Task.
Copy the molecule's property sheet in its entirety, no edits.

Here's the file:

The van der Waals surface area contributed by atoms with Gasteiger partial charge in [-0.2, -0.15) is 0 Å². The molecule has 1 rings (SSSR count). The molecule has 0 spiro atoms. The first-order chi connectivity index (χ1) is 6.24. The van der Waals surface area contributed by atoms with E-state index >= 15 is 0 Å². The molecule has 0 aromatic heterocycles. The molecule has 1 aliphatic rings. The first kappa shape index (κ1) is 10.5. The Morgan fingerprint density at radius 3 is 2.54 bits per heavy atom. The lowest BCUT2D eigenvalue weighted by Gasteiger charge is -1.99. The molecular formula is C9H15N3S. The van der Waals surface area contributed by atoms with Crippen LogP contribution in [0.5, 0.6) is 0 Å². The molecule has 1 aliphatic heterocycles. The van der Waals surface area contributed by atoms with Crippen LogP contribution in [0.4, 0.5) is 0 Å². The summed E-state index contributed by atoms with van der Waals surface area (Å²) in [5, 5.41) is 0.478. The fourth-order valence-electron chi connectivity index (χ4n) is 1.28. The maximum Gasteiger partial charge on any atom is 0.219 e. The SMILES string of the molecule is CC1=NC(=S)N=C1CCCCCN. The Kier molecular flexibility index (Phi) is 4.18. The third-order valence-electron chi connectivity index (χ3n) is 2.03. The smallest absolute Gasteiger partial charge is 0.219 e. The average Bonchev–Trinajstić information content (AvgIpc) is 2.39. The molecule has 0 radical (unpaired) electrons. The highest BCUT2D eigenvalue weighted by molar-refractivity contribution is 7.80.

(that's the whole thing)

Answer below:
The van der Waals surface area contributed by atoms with Gasteiger partial charge in [-0.2, -0.15) is 0 Å². The molecule has 1 rings (SSSR count). The molecule has 0 spiro atoms. The first-order chi connectivity index (χ1) is 6.24. The van der Waals surface area contributed by atoms with E-state index >= 15 is 0 Å². The molecule has 0 aromatic heterocycles. The molecule has 1 aliphatic rings. The first kappa shape index (κ1) is 10.5. The Morgan fingerprint density at radius 3 is 2.54 bits per heavy atom. The lowest BCUT2D eigenvalue weighted by Gasteiger charge is -1.99. The molecular formula is C9H15N3S. The van der Waals surface area contributed by atoms with Crippen LogP contribution in [0.5, 0.6) is 0 Å². The molecule has 1 aliphatic heterocycles. The van der Waals surface area contributed by atoms with Crippen LogP contribution in [0.4, 0.5) is 0 Å². The summed E-state index contributed by atoms with van der Waals surface area (Å²) in [5, 5.41) is 0.478. The fourth-order valence-electron chi connectivity index (χ4n) is 1.28. The maximum Gasteiger partial charge on any atom is 0.219 e. The SMILES string of the molecule is CC1=NC(=S)N=C1CCCCCN. The Kier molecular flexibility index (Phi) is 4.18. The third-order valence-electron chi connectivity index (χ3n) is 2.03. The smallest absolute Gasteiger partial charge is 0.219 e. The average Bonchev–Trinajstić information content (AvgIpc) is 2.39. The molecule has 0 radical (unpaired) electrons. The highest BCUT2D eigenvalue weighted by molar-refractivity contribution is 7.80.